Pharmaceutical manufacturing quality: A combination of Quality by Design (QbD) & cGMP

Pharmaceutical manufacturing quality: A combination of Quality by Design (QbD) & cGMP

The following is the summary of a noteworthy discussion from the 2019 GMP Academy Master Course – Particle Measuring Systems, Rome, Italy

The first GMP Academy Master Course took place from November 26 – 28 at Particle Measuring Systems (PMS) in Italy. International experts met to share their knowledge and expertise of regulatory requirements and practical applications pertaining to contamination monitoring and control systems for aseptic processes and clean environments. The three-day course focused on designing an effective monitoring strategy for aseptic/sterile products and processes.

Pharma Industry Experts Gather for GMP Academy

PMS identified the need to facilitate the exchange of scientific information concerning Good Manufacturing Practice (GMP) principles across generations, institutions, and colleagues. The etymology of “academy” underscores that this course focuses on the cultural accumulation of knowledge and its development and transmission. Sharing of expertise through an open and constructive dialogue is the main purpose of GMP Academy.

How to Design a Sterile Contamination Control Strategy

During the final discussion of pharmaceutical control strategies, presented by Anna Campanella, the following question was asked: It is possible for pharmaceutical quality to be the combination of Quality by Design (QbD) and current Good Manufacturing Practices (cGMP)?

The question simplifies a more complex argument. If the process is under control, by definition, all physical, chemical and biological risks to product contamination are under control. However, if we are strictly in compliance with cGMP guidelines, what kind of issues might occur?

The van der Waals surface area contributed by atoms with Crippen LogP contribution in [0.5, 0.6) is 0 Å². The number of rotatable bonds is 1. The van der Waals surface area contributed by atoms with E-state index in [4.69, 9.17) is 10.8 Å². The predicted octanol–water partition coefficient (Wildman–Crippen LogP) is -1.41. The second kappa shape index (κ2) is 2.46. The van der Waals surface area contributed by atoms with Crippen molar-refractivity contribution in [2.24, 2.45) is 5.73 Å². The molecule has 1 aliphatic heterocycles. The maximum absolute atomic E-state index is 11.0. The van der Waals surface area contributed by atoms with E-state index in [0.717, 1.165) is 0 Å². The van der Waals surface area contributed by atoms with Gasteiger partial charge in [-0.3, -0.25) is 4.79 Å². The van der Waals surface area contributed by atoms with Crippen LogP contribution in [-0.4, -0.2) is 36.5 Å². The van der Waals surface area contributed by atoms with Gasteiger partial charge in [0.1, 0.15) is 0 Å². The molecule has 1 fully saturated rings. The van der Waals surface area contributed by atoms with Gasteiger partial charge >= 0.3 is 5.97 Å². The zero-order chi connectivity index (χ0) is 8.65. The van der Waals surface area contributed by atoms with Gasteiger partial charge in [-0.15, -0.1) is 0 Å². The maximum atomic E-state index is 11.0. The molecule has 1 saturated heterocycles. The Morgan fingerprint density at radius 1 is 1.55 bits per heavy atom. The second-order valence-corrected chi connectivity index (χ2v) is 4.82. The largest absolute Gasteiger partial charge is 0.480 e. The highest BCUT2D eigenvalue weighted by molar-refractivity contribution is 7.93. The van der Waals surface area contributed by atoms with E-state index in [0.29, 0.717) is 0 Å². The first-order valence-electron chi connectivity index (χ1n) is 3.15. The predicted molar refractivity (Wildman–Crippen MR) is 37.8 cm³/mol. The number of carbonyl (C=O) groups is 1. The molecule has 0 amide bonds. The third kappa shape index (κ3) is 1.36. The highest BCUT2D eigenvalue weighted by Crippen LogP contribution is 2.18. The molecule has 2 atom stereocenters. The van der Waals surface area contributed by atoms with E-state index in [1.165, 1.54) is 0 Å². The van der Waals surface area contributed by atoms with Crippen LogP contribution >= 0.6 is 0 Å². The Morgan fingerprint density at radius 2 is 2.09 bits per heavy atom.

A very interesting discussion developed that centered on the steps for managing a contamination control strategy for an aseptic process and the tools to be used. All agreed that the first step is to perform a process overview, and then a cause and effect analysis should be performed. Fishbone1 diagrams are a reliable tool for this analysis. A deeper and more detailed risk analysis of each event should then be assessed using Failure Mode, Effects & Criticality Analysis (FMECA)2. Finally, based on the findings from the previous steps, effective Corrective and Preventative Actions (CAPA) should be implemented and managed.

Personnel training and qualification was evaluated with a specific focus on its interaction with aseptic procedures. Interesting debates focused on the root cause analysis for contamination caused from personnel handling, with a clear distinction between incorrect handling of materials and incorrect interventions made inside the critical filling areas. These debates confirmed the importance of personnel training and procedural understanding. Incidentally, this is also a hot topic with Pharma Sterility Assurance experts.

Several publications about pharmaceutical quality were mentioned and discussed in consideration of auditors’ expectations.

Contact our experts for questions about Contamination Control and to learn more about our Advisory Services.


1The fishbone diagram is a cause-and-effect diagram that helps managers to track down the reasons for imperfections, variations, defects or failures. The diagram looks just like a fish’s skeleton with the problem at its head and the causes for the problem feeding into the spine.

2Failure Mode, Effects & Criticality Analysis (FMECA) is a method which involves quantitative failure analysis. The FMECA involves creating a series of linkages between potential failures (Failure Modes), the impact on the mission (Effects) and the causes of the failure (Causes and Mechanisms).



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